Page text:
This Is My Brain on Valentine’s Day

Happy V-Day :) Photo-Illustration: The Cut; Photos: Getty Images

Once upon a time, which is to say September 5, 2016, Rihanna went for what I assume was a contemplative, post-sex-with-Drake (they were dating back then) stroll through New York City. The time was circa 7 a.m. and she still had on the same big fluffy heart jacket and jorts she’d been photographed in while leaving The Club. Her sartorial choice added texture to an otherwise unremarkable activity: wandering peacefully through the empty streets of Soho, scattering breakfast for the pigeons. Someone spotted Rihanna — very hard to miss due to being dressed like the cardiac monster from Looney Tunes — and took a video, which quickly made the rounds on social media before taking up permanent residence in a festive corner of my brain space. It spends most of its time in there sleeping, but then the seasonal sections at the drugstore turn pink, and here comes Rihanna, pelting me with birdseed behind the eyeballs. This image is pure Valentine’s Day, baby — tidy visual shorthand encapsulating all my thoughts and feelings re: this annual tradition.

Granted, the scene did not (and does not) have anything to do with Valentine’s Day; the timing is way off. Rihanna does, however, look undeniably like a walking Valentine, so there’s a pretty clear 1:1 line between the large red heart and my holiday associations. But it’s the pageantry layered over the fundamentally mundane that really gets me. What is Valentine’s Day, if not exactly that?

Valentine’s Day celebrations break down into three main categories: Go big, go home, or go out to dinner. Let us consider them in reverse order, starting with a by-the-book, flowers-chocolates-dinner-at-a-favorite-pasta-spot approach. A classic for a reason, some of you are nodding in agreement; everybody likes date night. Largely true, though date night does feel conspicuously less intimate when everyone else in the restaurant is doing date night, too. It may also feel embarrassing, if for example the restaurant’s manager decides to honor the occasion’s demand for ambiance by cramming big freaky teddy bears into an already-overcrowded seating plan. I think about the times I have reluctantly agreed to a full-blown V-Date. I think about buying a flower for the boyfriend (festive); trundling over the snowbanks as the February wind continues to blow open my coat and my dress (flirty); wedging ourselves into a sea of other couples (sensual); trying not to jounce the table with our knees and knock over the Lambrusco (bubbly, on-theme); willing the raviolis to be extra romantic, because we are committing to the bit. We are not just on a regular weekend date; we are sharing a special moment, as you can see from the cupids on the menu. To me it feels like the performance of romance, like I am just one player in the production, a little cog in the V-Day machine.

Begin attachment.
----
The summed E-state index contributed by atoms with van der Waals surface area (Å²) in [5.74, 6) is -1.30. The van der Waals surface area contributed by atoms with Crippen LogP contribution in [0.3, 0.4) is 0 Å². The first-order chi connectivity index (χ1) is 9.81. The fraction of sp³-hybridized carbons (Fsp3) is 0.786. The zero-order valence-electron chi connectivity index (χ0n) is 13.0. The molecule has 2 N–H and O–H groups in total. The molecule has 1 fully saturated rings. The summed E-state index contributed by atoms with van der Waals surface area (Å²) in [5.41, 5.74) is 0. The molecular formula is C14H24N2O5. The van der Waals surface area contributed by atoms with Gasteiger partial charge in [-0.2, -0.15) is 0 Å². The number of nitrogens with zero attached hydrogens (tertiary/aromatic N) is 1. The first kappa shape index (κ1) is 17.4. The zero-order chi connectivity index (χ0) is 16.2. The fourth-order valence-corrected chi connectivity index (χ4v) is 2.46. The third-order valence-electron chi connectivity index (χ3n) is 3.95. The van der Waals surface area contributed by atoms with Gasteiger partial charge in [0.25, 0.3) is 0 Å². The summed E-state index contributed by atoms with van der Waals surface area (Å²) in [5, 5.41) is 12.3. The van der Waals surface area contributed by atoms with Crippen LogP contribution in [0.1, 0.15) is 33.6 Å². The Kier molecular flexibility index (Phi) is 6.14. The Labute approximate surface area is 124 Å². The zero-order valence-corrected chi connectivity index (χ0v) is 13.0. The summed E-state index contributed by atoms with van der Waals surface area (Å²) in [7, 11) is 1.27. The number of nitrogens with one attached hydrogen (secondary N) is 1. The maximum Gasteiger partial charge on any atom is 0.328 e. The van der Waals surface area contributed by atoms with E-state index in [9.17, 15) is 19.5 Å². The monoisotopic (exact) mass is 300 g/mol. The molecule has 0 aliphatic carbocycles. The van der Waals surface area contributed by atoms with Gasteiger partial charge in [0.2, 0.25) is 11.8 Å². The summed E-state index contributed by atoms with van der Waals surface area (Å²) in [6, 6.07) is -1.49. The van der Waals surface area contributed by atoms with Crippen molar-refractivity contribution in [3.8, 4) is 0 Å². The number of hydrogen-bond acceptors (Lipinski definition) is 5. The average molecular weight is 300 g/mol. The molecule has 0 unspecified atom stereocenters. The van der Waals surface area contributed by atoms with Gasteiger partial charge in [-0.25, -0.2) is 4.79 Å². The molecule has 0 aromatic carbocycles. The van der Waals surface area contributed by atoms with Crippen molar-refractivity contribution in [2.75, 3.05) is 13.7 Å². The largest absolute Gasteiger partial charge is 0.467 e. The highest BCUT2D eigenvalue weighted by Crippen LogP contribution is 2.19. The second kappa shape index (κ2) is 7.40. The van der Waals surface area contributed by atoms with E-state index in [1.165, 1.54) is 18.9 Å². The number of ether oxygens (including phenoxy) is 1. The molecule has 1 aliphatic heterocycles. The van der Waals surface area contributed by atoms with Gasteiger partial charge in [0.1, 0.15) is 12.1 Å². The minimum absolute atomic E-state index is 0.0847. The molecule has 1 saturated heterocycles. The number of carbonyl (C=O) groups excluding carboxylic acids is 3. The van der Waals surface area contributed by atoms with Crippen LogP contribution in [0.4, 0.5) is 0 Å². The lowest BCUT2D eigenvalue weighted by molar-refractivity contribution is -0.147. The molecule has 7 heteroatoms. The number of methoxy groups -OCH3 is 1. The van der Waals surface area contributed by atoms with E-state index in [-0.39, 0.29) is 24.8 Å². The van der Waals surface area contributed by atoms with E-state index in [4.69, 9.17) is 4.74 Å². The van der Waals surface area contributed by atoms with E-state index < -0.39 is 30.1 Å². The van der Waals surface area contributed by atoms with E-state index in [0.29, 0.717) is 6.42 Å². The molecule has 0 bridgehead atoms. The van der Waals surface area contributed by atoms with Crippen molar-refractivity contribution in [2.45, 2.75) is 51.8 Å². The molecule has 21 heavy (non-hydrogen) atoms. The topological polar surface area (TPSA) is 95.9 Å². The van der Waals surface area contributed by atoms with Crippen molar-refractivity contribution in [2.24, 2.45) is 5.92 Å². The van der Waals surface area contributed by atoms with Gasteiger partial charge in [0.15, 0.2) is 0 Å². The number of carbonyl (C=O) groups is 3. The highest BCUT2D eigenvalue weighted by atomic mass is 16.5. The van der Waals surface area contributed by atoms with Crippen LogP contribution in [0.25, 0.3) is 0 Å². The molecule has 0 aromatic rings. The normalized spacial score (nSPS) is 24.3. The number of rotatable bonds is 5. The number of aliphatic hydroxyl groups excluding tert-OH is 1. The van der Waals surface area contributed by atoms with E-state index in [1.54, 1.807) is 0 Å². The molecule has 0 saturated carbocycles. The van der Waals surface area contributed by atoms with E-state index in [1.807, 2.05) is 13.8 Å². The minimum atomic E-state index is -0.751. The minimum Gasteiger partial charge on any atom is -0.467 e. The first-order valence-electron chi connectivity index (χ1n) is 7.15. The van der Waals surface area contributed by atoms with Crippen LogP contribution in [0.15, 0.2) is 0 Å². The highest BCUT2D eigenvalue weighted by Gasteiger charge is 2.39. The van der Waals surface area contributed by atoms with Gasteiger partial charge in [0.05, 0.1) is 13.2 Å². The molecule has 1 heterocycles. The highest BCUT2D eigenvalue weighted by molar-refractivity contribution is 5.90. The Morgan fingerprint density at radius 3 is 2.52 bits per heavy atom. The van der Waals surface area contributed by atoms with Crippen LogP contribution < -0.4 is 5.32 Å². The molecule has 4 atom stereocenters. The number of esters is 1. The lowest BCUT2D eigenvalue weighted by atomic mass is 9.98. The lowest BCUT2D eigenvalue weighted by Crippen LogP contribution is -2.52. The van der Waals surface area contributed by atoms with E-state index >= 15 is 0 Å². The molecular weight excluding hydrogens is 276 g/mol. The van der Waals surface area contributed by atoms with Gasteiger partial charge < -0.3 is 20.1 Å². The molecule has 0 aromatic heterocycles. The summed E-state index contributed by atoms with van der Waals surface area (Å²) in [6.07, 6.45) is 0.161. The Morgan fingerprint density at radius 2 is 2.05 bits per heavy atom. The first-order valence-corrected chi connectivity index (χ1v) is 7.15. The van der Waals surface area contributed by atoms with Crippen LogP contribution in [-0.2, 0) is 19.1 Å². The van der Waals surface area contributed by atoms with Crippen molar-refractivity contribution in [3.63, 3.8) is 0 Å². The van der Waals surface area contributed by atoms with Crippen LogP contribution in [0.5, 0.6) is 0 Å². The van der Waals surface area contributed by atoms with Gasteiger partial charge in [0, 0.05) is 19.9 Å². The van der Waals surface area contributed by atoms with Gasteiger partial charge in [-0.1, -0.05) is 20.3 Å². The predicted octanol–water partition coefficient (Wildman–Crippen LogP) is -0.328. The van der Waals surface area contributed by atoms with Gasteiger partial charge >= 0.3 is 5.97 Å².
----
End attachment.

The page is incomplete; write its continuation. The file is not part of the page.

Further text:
All of which constitutes a compelling argument for having a nice little evening in. When you are at home, it is much easier to have a drunk, naked feast in true Valentine’s spirit, so say you light a health-hazardous number of candles to enjoy a cozy, flame-lit meal of gorgeous, slutty spaghetti. That sounds like a solid option for one, two, three, really any number of people; it also sounds like a regular pandemic Saturday. Nothing to sneeze at, but still, familiar. Perhaps you’re going to want a gimmick.

Some would say that’s the trick to solving the V-Day puzzle: Not taking it so seriously, and instead, going all in on the absurd. Maybe you maroon Kenny G in a room full of roses, if you happen to have a Kanye budget, or maybe you lure your sweetie into a room packed floor-to-ceiling with balloons, if you don’t. You could craft your fiancée an elegant and edible arrangement from chicken nuggets, you could fill your best friend’s bathtub with candy hearts; ultimately you want the final product to feel unexpected, memorable, and above all, arresting enough to distract from the fact that February 14 is just a Monday that would otherwise proceed just like all the other Mondays. It is basically unremarkable. It is a morning commute. It is a loft of pigeons pecking at a New York City street. It is jean shorts. But bundle it into a Saint Laurent fur et voilà — elevated. We are not just wandering aimlessly, chucking breadcrumbs into the wind; we are wrapped in a warm, fuzzy heart, and now it’s an Occasion.

This Is My Brain on Valentine’s Day